Stambovsky, plaintiff, discovered to his horror that the home he recently contracted to purchase, which resided in Nyack, New York, was widely renown for being infested by poltergeists. The defendant seller and members of her family allegedly reported the poltergeists on numerous occasions over the past nine years. The plaintiff, not being a local, could not readily learn of the poltergeists before purchasing the home. Unknown to the plaintiff, the defendant, Ackley, advertised the home as a haunted house via Reader’s Digest, which is a national publication, and the local newspaper in 1977. Furthermore, the defendant seller did not disclose the poltergeists to the plaintiff before executing the contract of sale. Plaintiff brought this action in pursuit of rescission of the contract of sale.
The Supreme Court of New York dismissed the complaint, holding that the plaintiff had no legal remedy in the jurisdiction. The plaintiff now appeals.
Whether a seller has a duty to disclose to the buyer the existence of a condition created by the seller that decreases the value and resale potential of a home and is unlikely to be discovered, per caveat emptor, by the buyer prior to the purchase.
Where a condition created by the seller materially impairs the value of the contract and is peculiarly within the knowledge of the seller of unlikely to be discovered by a prudent purchaser exercising due care with respect to the subject transaction, nondisclosure constitutes a basis for rescission as a matter of equity.
First off, the court notes how the presence of the poltergeists affects both the value and resale potential of the home. The extent of the impairment will also be presumed for the purpose of reviewing the dismissal of the case. Moreover, according to the court, a real estate broker is not under a duty to disclose to a potential buyer the phantasmal reputation of the premises and that no legal remedy exists for fraudulent misrepresentation of such a topic. Judge Rubin, however, asserts that the broker, while not liable for mere silence, is nonetheless bound by the rule of caveat emptor, i.e. the principle that the buyer alone is responsible for checking the quality and suitability of goods before a purchase is made. Even though the doctrine of caveat emptor imposes the duty of discovery on the buyer alone, the vendor still maintains a duty to disclose information to the buyer if a confidential or fiduciary relationship exists between the parties, per Moser v. Spizzirro, or the even if conduct of the seller constitutes active concealment. In other words, if common sense and fairness dictate that an exception to caveat emptor is warranted, the evolution of the law will not be inhibited by the application of a legal maxim. On the other hand, if the plaintiff did indeed fail his duty to investigate the home as a reasonably prudent person would, caveat emptor prevents him from seeking a rescission, e.g. Rodas v. Manitaras. A reasonably prudent person would likely not discover the presence of a poltergeist after a meticulous investigation of the home, hence the plaintiff should not be barred from seeking relief. All other case precedent thus far in New York deals with the presence of physical conditions, whereas this case involves a paranormal condition that is nonetheless regarded as haunted as a matter of law. The present condition materially impairs the value and potential for resale of the home and the seller failed to disclose it to the buyer prior to the purchase. Regardless of the defendant’s posited defense of a merger’s “as is” clause barring recovery, the clause refers to merely physical or tangible phenomena, as opposed to paranormal. Therefore, the seller’s nondisclosure of the condition constitutes a legal basis for an equitable remedy, such as rescission of the contract, on behalf of the plaintiff.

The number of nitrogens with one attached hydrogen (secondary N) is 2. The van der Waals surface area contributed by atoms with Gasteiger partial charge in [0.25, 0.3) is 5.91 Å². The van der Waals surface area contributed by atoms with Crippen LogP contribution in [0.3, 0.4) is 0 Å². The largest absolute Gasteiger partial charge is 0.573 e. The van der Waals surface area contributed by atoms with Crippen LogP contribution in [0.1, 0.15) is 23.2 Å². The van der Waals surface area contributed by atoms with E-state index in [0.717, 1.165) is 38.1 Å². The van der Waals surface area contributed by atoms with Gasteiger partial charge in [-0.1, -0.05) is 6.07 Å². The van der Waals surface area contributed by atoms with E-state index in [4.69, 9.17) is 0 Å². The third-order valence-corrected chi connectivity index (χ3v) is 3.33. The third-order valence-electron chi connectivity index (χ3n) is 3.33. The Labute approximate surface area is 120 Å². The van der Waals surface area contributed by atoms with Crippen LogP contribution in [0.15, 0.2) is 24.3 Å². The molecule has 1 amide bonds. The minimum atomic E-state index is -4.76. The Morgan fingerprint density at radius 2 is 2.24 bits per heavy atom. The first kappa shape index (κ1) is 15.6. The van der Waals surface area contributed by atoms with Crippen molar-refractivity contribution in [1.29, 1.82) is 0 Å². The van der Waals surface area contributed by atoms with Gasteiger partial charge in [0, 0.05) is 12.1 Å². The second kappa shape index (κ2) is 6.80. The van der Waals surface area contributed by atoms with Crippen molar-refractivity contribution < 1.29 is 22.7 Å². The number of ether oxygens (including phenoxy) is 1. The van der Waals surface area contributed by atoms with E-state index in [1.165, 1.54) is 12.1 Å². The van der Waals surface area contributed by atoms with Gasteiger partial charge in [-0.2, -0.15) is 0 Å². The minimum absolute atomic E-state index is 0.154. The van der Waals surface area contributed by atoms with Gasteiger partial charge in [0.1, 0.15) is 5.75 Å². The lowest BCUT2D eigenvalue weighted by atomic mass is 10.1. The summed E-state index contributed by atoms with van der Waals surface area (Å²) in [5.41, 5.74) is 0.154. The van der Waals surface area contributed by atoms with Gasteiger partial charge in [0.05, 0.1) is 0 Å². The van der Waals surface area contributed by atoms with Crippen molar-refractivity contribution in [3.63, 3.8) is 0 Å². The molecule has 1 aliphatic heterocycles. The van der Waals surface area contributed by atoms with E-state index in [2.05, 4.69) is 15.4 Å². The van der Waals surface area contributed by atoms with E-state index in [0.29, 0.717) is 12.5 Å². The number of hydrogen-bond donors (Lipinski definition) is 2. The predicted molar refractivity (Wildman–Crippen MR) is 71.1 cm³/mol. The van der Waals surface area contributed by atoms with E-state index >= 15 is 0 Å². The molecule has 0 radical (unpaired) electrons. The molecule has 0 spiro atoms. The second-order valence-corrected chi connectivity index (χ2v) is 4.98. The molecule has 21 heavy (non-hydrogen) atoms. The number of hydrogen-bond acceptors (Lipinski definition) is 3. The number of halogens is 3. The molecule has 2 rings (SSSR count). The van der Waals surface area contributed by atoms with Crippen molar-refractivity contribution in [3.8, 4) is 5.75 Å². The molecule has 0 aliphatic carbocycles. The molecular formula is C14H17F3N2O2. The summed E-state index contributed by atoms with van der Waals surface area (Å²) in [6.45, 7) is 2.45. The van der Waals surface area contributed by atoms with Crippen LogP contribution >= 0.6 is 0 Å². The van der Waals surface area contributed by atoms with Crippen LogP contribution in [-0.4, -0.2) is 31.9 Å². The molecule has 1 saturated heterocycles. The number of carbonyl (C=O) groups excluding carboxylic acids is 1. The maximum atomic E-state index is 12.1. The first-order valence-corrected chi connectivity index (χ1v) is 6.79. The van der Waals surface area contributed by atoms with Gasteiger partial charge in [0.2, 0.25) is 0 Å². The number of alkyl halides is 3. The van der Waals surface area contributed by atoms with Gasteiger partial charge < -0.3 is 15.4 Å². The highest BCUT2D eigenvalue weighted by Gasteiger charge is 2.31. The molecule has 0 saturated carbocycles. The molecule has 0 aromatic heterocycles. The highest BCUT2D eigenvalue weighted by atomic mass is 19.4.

The Appellate Division, First Department, of New York reversed the dismissal of the case by the Supreme Court and reinstated the complaint seeking rescission without costs. The court’s decision, in my opinion, represents both a lawful and equitable remedy for such an atypical case as this one. As the court stated in the opinion, this was the first instance in New York history of a paranormal condition affecting a purchase. Ultimately, the public policy reasoning is clear, a buyer should not be rigidly held to performance of a contract that they executed in absence of the entirety of the pertinent details.